Nasdaq Stays Strong, but These 2 Stocks Are Weighing on the Market Friday

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The Nasdaq Composite (NASDAQINDEX:^IXIC) has been doing extremely well lately, climbing to an all-time high on Thursday. Moreover, even amid rising concerns about the spike higher in COVID-19 cases in Europe, the Nasdaq looked poised to move higher again on Friday. As of 8:30 a.m. ET, Nasdaq futures were up another 74 points to 16,555.

Yet there were some stocks that trade on the Nasdaq that contributed to the broader market’s lack of conviction on Friday morning. Both Workday (NASDAQ:WDAY) and Applied Materials (NASDAQ:AMAT) saw significant declines in their share prices as the two businesses reported financial results that failed to satisfy their investors. Below, we’ll look more closely at what Workday and Applied Materials said and how their reports could affect broader market sentiment.

Workday leaves investors wanting more

Shares of Workday were down more than 7% in premarket trading Friday morning. The software-as-a-service human resources platform provider continued to see solid growth, but it fell short of the ambitious targets many shareholders had set for the company.

Workday’s third-quarter results had a lot of positives. Revenue rose 20% year over year, with a 21% rise in subscription-based revenue to $1.17 billion. Total subscription backlog rose 24% to nearly $11 billion, and adjusted earnings of $1.10 per share were up 28% from the year-ago period. The company also boosted its guidance for the remainder of the fiscal year, expecting subscription revenue growth for fiscal 2022 to clock in up 20% from 2021 levels.

Workday’s growth strategy has used strategic acquisitions extensively, and the company announced another purchase Friday, entering into an agreement to purchase cloud-based external workforce and vendor management technology provider VNDLY. Workday sees the acquisition boosting its ability to work with enterprise customers that have both internal, freelance, and outsourced workers, which reflects the ongoing evolution of the workforce across the global economy.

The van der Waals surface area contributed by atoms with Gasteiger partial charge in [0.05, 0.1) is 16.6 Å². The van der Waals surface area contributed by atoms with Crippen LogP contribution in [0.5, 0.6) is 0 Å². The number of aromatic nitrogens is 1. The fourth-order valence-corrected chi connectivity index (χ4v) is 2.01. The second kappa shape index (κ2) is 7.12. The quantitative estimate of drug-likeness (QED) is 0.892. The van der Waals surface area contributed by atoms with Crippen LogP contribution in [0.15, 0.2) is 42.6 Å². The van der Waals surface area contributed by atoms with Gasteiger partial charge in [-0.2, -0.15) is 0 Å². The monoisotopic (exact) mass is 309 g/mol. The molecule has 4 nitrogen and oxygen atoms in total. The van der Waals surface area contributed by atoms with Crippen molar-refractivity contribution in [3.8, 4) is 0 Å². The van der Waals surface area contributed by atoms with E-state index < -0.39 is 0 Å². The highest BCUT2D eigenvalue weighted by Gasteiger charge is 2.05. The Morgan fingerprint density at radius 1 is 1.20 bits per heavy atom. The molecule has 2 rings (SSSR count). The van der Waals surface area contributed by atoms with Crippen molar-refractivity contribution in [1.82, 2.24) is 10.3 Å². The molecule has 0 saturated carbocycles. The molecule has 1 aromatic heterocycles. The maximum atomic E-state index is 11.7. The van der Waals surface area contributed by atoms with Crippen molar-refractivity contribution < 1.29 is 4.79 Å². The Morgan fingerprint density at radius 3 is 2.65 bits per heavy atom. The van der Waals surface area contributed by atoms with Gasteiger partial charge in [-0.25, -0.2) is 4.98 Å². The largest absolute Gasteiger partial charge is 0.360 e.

Investors in Workday are likely disappointed by the day’s declines, but the stock has jumped to all-time highs recently. Even with the brief pause in its rise, Workday stock has plenty of potential to regain its upward trajectory in the months to come.

Image source: Getty Images.

Applied Materials hits the supply chain wall

Meanwhile, Applied Materials also saw a nearly 7% decline in its stock. The semiconductor equipment manufacturer reported solid growth but also said that supply chain issues held it back from even larger potential gains.

Applied Materials’ fourth-quarter report told the story. Revenue for the quarter rose 31%, capping a year in which sales jumped 34% to a record $23.06 billion. All-time highs in operating margin helped produce quarterly earnings of $1.94 per share and annual earnings of $6.84 per share.

However, investors focused on the words of CEO Gary Dickerson, who cited extremely strong demand for semiconductors and related equipment due to digital transformation efforts. Yet Dickerson described Applied Materials’ problems simply, stating, “Our supply chain cannot keep up.” The executive expects ongoing near-term silicon component shortages to continue, and the company is focusing all its efforts on improving relationships with suppliers and other partners to ease the burden.

It’s evident that if Applied Materials can resolve supply chain challenges, the demand is there to deliver even stronger growth. That’s potential good news for investors, but it could take some time for the stock to recover from short-term concerns.

This article represents the opinion of the writer, who may disagree with the “official” recommendation position of a Motley Fool premium advisory service. We’re motley! Questioning an investing thesis — even one of our own — helps us all think critically about investing and make decisions that help us become smarter, happier, and richer.

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